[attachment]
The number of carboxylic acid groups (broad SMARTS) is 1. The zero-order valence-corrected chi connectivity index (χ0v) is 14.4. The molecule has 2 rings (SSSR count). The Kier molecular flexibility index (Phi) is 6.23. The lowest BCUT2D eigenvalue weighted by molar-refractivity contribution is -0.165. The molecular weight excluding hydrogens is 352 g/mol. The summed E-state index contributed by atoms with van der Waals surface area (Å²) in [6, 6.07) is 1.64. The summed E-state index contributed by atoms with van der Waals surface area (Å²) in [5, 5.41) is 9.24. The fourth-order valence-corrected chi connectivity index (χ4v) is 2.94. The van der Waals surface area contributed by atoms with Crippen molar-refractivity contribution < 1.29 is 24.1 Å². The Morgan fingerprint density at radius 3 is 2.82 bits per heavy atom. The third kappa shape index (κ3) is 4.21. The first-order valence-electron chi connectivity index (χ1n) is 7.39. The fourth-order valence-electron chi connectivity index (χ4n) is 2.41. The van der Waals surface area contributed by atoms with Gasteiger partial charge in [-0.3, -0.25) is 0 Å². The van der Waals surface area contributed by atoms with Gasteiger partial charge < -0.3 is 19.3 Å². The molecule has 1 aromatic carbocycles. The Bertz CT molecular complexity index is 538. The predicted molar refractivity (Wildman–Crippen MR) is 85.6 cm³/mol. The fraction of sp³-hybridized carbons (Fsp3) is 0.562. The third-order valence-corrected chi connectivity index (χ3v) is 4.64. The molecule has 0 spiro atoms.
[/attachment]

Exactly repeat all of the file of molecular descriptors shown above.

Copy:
The number of carboxylic acid groups (broad SMARTS) is 1. The zero-order valence-corrected chi connectivity index (χ0v) is 14.4. The molecule has 2 rings (SSSR count). The Kier molecular flexibility index (Phi) is 6.23. The lowest BCUT2D eigenvalue weighted by molar-refractivity contribution is -0.165. The molecular weight excluding hydrogens is 352 g/mol. The summed E-state index contributed by atoms with van der Waals surface area (Å²) in [6, 6.07) is 1.64. The summed E-state index contributed by atoms with van der Waals surface area (Å²) in [5, 5.41) is 9.24. The fourth-order valence-corrected chi connectivity index (χ4v) is 2.94. The van der Waals surface area contributed by atoms with Crippen molar-refractivity contribution < 1.29 is 24.1 Å². The Morgan fingerprint density at radius 3 is 2.82 bits per heavy atom. The third kappa shape index (κ3) is 4.21. The first-order valence-electron chi connectivity index (χ1n) is 7.39. The fourth-order valence-electron chi connectivity index (χ4n) is 2.41. The van der Waals surface area contributed by atoms with Gasteiger partial charge in [-0.3, -0.25) is 0 Å². The van der Waals surface area contributed by atoms with Gasteiger partial charge < -0.3 is 19.3 Å². The molecule has 1 aromatic carbocycles. The Bertz CT molecular complexity index is 538. The predicted molar refractivity (Wildman–Crippen MR) is 85.6 cm³/mol. The fraction of sp³-hybridized carbons (Fsp3) is 0.562. The third-order valence-corrected chi connectivity index (χ3v) is 4.64. The molecule has 0 spiro atoms.